3) Schedule things realistically, and adjust your expectations accordingly. It isn’t going to take you fifteen minutes to prepare your income tax return, so don’t schedule that from 10:00 to 10:15 on the night of April 14. You’ll just be making an appointment to be kissed by the goddess of disappointment. Go ahead and block off fifteen minutes for it, across twenty different days, or block off an entire day, if you can do it. You have a pretty good idea how long it takes you, however, from past experience, which is usually a pretty good indicator of present performance. But be realistic in your estimates of how long it takes you and how long you can work on it at a stretch. Think of YOUR abilities and limitations.  Mickey Spillane wrote I the Jury in nineteen days, and Georges Simenon could write a book in less time than that, but you or I aren’t going to do that (probably). Don’t get discouraged when it takes longer than you thought it would, and plan accordingly.

4) Stay the fu-heck off of the phone. And if you can’t, learn how to cut calls short. I am running over my scheduled time for writing this blog because my brother called me and I took the call, which he made to tell me a hysterically funny joke. One thing led to another and all of a sudden I found myself behind the eightball. Some calls you have to take, particularly if you have children who need you for whatever reason.  I’m currently helping a guy who is struggling with the first steps of sobriety. He calls. I’m there. Period. End of story, and to heck with the schedule. When dealing with most other folks, however, I tell them upfront that I am busy and can either 1) give them five minutes before I have to leave or 2) call them back the next day. Make it stick. Be polite, and most people understand.

The great part of all of this is that it doesn’t take two hours out of each day to set up. I’ve worked with systems that used cards, diaries, etc.  This doesn’t. You can make it up and set it up fairly quickly. In the case of my granddaughter, she could have eaten the booger first by writing the essay as soon as she got home, then played her computer game for fifteen minutes, done her other homework, then gone back to the games. She’ll learn, hopefully, though it took me long enough to do so. And I didn’t think this up by myself. I got the fifteen minute thing from a woman who calls herself “The Flylady” and the suggestion to “eat the booger first” from a friend in Louisiana. So use what you like and what works for you. Which brings us to the end of me and the beginning of you: what methods have you used and acquired to stay productive?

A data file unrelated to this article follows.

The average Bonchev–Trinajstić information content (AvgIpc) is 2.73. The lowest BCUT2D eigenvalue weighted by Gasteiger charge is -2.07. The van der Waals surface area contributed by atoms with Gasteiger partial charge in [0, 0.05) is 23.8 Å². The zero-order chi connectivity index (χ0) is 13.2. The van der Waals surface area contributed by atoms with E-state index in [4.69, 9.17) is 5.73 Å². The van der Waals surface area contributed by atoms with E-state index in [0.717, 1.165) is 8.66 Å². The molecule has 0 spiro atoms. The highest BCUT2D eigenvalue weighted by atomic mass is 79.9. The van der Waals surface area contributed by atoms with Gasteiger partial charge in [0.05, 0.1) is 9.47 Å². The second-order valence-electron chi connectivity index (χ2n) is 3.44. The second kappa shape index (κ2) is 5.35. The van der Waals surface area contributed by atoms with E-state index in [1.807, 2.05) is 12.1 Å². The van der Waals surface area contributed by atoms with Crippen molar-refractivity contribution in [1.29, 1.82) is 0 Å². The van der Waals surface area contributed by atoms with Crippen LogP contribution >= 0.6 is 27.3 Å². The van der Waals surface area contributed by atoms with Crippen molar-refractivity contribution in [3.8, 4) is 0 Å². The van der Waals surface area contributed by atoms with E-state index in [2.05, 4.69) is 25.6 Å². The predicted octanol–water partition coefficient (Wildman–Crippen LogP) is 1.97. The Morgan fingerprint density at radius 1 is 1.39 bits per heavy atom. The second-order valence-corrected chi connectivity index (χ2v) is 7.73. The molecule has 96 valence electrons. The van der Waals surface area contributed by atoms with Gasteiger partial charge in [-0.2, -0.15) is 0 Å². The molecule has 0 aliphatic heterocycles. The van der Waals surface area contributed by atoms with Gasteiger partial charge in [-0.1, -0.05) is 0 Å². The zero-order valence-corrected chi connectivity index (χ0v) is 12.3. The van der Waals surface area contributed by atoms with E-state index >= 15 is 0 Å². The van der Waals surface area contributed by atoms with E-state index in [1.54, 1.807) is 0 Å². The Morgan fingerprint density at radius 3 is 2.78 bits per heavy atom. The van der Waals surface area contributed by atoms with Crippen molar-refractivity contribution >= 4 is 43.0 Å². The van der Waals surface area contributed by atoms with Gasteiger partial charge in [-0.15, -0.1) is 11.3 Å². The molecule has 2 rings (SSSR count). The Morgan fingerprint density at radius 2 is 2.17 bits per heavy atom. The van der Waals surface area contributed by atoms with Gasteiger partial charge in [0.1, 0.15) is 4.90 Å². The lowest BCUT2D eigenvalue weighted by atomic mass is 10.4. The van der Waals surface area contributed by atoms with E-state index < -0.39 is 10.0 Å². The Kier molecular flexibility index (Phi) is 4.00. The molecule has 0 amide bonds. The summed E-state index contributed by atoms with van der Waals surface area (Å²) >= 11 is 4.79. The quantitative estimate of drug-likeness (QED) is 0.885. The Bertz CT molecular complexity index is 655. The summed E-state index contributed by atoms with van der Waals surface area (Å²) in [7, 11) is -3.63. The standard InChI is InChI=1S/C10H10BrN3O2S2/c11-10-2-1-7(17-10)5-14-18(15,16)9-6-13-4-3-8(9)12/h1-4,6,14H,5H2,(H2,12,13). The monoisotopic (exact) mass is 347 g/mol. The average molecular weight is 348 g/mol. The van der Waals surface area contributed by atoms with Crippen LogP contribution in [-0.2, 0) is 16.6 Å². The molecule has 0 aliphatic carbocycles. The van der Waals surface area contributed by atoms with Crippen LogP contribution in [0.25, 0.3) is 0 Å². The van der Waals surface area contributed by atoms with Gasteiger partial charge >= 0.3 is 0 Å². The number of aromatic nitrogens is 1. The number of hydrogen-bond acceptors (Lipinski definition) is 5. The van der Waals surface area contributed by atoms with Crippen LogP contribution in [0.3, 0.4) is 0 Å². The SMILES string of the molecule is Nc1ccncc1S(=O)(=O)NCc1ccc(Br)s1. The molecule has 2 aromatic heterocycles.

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What Happens When You “Just Write” Without Truly Understanding How a Story Should Be Written

By Larry Brooks

There is an article in the latest edition of Writers Digest Magazine about story structure (written by a story coach), built upon this assumption: human beings innately understand storytelling, because we’ve experienced stories all our lives. It’s in our DNA. This is why stories work, why they touch us and teach us and entertain us.

But it doesn’t remotely empower us to write one. That article, however, would have us believe otherwise. To be fair, the article is otherwise valuable and useful, especially the seven questions put forth about a story, the answers to which will pave the to a structure that will work. Trouble is… the article seems to suggest that it is that natural instinct that will empower the reader to know what to do with the answers.

And that’s where it falls apart. Knowing what your character wants and what blocks the path is different than understanding the key principles of story structural that are already there – you don’t have to, nor should you, try to reinvent them every time you write a story – that propell those answers into the story with dramatic effectiveness.

The article and this assumption imply that anyone can, in fact, sit down and write a novel, presumably by tapping into this natural gift, which, like riding a bicycle, is available only to human beings. Never mind that with other natural gifts, some of us end up being better athletes or musicians or professors… with storytelling, it seems, we’re all in the same creative boat.